“I’ve thought about dying, a few times.”

As the monologue continued, it became harder and harder to breathe.

That’s something really special about Goshen Monologues. Now, I’m a male, and I can’t say that I identify with — or fully understand — the feminine experience, and not all of the stories speak to me. And that’s OK! I am not the reason this is happening, and it’s not something made for me. But some of the stories, the emotions, the experiences that were expressed in Monologues on Sunday night really rang true to me — and are the reasons for this column.

I like to think that I’m seen as a pretty positive person overall. My friends know I get stressed, and I definitely have off days. But generally, I keep my mood, and hopefully, the mood of those around me, up.

Now, it’s probably not a surprise to many that I’ve dealt with mental health issues in the past. I’m a college student, after all.

But what some of you don’t know is that in my first year here, I, too, thought about dying.

It was three years and three days ago, as of this publication. March 11, 2021. One more long day in an ocean of long weeks. I remember coming back from getting dinner, carrying my COVID-era green box, and walking past the train tracks as the sun was setting.

I thought about those tracks for a long time that day.

I got back to my room and just sat there as my dry chicken and mushy peas got cold. It grew dark, but I didn’t want to move. I was just so tired. Tired from school, from feeling like I didn’t have people to talk to, from thinking I had to do it all, from feeling like I wasn’t living up to my potential, from just being.

In that moment, I thought I was tired of being alive.

So I wrote a note, for when I wouldn’t be.

It was about a page and a half. I don’t even remember what was in it. Apologies? Condolences? Maybe it’s better that I don’t know.

I finished writing, and I sat there, staring at it. Not reading, just staring. My mind was racing … but it also felt empty.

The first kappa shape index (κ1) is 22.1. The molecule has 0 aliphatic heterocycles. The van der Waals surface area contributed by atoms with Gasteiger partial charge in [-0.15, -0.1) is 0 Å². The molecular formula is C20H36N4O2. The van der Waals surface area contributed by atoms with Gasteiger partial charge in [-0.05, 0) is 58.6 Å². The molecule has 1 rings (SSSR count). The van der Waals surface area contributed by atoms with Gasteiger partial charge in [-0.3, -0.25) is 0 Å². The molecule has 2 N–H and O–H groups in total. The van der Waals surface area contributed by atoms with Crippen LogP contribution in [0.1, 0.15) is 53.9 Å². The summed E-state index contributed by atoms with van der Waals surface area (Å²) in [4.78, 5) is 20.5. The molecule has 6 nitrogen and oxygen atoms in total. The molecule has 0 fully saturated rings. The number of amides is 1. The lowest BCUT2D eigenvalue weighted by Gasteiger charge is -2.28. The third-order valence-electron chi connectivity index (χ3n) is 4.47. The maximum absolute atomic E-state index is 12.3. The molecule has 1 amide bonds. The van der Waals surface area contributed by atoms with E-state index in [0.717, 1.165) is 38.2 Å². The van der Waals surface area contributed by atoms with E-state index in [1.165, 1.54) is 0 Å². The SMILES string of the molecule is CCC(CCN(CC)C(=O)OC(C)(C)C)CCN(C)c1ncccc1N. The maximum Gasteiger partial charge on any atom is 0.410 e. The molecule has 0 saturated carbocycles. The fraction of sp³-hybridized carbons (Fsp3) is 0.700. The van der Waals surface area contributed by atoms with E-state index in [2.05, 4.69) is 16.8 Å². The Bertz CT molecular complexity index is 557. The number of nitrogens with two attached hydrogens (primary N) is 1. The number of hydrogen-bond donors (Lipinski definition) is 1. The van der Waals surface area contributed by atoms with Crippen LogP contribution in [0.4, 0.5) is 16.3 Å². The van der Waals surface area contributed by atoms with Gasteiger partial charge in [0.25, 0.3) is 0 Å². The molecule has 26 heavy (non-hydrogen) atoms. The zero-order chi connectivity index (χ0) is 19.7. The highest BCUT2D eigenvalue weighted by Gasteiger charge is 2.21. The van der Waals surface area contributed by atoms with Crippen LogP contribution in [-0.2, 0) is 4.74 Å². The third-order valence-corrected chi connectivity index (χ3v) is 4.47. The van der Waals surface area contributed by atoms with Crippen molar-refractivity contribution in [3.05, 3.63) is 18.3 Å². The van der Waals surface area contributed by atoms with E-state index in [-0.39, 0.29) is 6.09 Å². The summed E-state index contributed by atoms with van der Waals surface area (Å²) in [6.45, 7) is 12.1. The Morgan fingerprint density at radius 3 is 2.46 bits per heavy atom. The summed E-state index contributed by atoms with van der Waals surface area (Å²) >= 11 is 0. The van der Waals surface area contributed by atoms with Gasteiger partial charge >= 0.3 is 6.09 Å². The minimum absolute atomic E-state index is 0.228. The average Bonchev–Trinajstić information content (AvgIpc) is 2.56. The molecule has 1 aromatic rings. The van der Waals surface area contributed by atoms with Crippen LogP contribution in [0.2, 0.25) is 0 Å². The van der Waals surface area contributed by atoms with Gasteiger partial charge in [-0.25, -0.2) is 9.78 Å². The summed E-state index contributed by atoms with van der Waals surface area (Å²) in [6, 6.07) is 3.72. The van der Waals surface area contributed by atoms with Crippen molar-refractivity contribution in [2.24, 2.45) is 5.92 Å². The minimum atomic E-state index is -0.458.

After maybe half an hour, maybe an hour, I realized what I had written. I started thinking about my family, my friends, my community. I knew I didn’t want this, but I didn’t know what to do.

Without even thinking about it, I texted a close friend and asked them to come over. I didn’t say anything else until they came. The door opened, and I just started sobbing.

They hugged me and held me for what felt like years, sometimes talking to me, sometimes not. I felt so loved in that moment — and

that was when I knew I wanted to live.

I’ve never let that feeling go.

Before leaving, they grabbed the note, crumpled it up, and threw it away.

That friend saved my life that night, and I thank God for them.

I had planned on writing this column for a while, but a few weeks back, I decided I wasn’t going to. It felt unnecessary, too personal, too uncomfortable. But after going to Monologues, and then reading Micah’s opinion piece, I decided it was a story that should be shared.

My story has a happy ending. I got the help I needed, and despite other struggles, I have had an incredible past few years. But not everyone’s story ends like mine does.

So, know that you are loved, and that there is always someone to talk to. There is always someone to be your reason to keep going. It’s okay to think about dying — that’s not wrong, you’re not broken. Just hold on to the knowledge that you WILL find your reason.

And please, please check in on your friends. Even the ones that seem the happiest. I want to close by sharing one of the most powerful videos I’ve ever seen, which I’ve linked in the online version of this article — or, just look up “Norwich mental health video.” It’s worth three minutes of your time.

Daniel James, a senior history major from Wauwatosa, Wisconsin, is executive editor of The Record. “For the Record” is a weekly editorial.